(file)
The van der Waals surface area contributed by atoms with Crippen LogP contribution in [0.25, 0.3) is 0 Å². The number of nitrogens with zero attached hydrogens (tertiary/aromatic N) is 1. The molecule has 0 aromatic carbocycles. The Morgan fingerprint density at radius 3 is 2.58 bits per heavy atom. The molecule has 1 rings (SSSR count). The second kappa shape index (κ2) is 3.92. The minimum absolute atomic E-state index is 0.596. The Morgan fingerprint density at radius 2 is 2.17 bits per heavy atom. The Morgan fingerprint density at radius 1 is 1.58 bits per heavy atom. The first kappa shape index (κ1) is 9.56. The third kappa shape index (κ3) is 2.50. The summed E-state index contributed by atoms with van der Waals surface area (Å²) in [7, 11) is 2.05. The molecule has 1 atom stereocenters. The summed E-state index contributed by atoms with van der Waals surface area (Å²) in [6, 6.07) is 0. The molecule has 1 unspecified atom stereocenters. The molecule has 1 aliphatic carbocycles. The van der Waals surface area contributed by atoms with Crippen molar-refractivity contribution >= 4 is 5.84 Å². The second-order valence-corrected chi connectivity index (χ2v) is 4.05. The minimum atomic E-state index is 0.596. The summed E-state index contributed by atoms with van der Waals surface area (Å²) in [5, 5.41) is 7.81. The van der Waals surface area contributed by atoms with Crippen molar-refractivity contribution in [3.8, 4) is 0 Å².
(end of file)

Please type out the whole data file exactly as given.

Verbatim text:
The van der Waals surface area contributed by atoms with Crippen LogP contribution in [0.25, 0.3) is 0 Å². The number of nitrogens with zero attached hydrogens (tertiary/aromatic N) is 1. The molecule has 0 aromatic carbocycles. The Morgan fingerprint density at radius 3 is 2.58 bits per heavy atom. The molecule has 1 rings (SSSR count). The second kappa shape index (κ2) is 3.92. The minimum absolute atomic E-state index is 0.596. The Morgan fingerprint density at radius 2 is 2.17 bits per heavy atom. The Morgan fingerprint density at radius 1 is 1.58 bits per heavy atom. The first kappa shape index (κ1) is 9.56. The third kappa shape index (κ3) is 2.50. The summed E-state index contributed by atoms with van der Waals surface area (Å²) in [7, 11) is 2.05. The molecule has 1 atom stereocenters. The summed E-state index contributed by atoms with van der Waals surface area (Å²) in [6, 6.07) is 0. The molecule has 1 unspecified atom stereocenters. The molecule has 1 aliphatic carbocycles. The van der Waals surface area contributed by atoms with Crippen molar-refractivity contribution >= 4 is 5.84 Å². The second-order valence-corrected chi connectivity index (χ2v) is 4.05. The minimum atomic E-state index is 0.596. The summed E-state index contributed by atoms with van der Waals surface area (Å²) in [5, 5.41) is 7.81. The van der Waals surface area contributed by atoms with Crippen molar-refractivity contribution in [3.8, 4) is 0 Å².